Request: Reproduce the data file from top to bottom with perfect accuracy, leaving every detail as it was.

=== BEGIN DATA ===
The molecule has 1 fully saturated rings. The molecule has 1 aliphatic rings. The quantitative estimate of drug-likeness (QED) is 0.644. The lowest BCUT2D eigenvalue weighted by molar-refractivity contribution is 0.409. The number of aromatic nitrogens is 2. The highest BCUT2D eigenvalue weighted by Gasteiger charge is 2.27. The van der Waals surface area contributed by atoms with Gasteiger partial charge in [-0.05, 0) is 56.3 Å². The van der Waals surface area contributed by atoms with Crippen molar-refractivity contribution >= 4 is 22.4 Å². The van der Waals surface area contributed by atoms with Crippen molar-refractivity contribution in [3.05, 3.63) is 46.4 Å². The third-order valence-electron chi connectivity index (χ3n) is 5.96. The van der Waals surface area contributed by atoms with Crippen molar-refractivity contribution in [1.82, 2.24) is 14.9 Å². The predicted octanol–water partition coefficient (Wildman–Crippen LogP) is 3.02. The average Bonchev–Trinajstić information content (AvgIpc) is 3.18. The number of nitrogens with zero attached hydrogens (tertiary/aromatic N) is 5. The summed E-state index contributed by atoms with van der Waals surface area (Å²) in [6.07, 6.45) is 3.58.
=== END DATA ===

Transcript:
The molecule has 1 fully saturated rings. The molecule has 1 aliphatic rings. The quantitative estimate of drug-likeness (QED) is 0.644. The lowest BCUT2D eigenvalue weighted by molar-refractivity contribution is 0.409. The number of aromatic nitrogens is 2. The highest BCUT2D eigenvalue weighted by Gasteiger charge is 2.27. The van der Waals surface area contributed by atoms with Gasteiger partial charge in [-0.05, 0) is 56.3 Å². The van der Waals surface area contributed by atoms with Crippen molar-refractivity contribution >= 4 is 22.4 Å². The van der Waals surface area contributed by atoms with Crippen molar-refractivity contribution in [3.05, 3.63) is 46.4 Å². The third-order valence-electron chi connectivity index (χ3n) is 5.96. The van der Waals surface area contributed by atoms with Crippen molar-refractivity contribution in [1.82, 2.24) is 14.9 Å². The predicted octanol–water partition coefficient (Wildman–Crippen LogP) is 3.02. The average Bonchev–Trinajstić information content (AvgIpc) is 3.18. The number of nitrogens with zero attached hydrogens (tertiary/aromatic N) is 5. The summed E-state index contributed by atoms with van der Waals surface area (Å²) in [6.07, 6.45) is 3.58.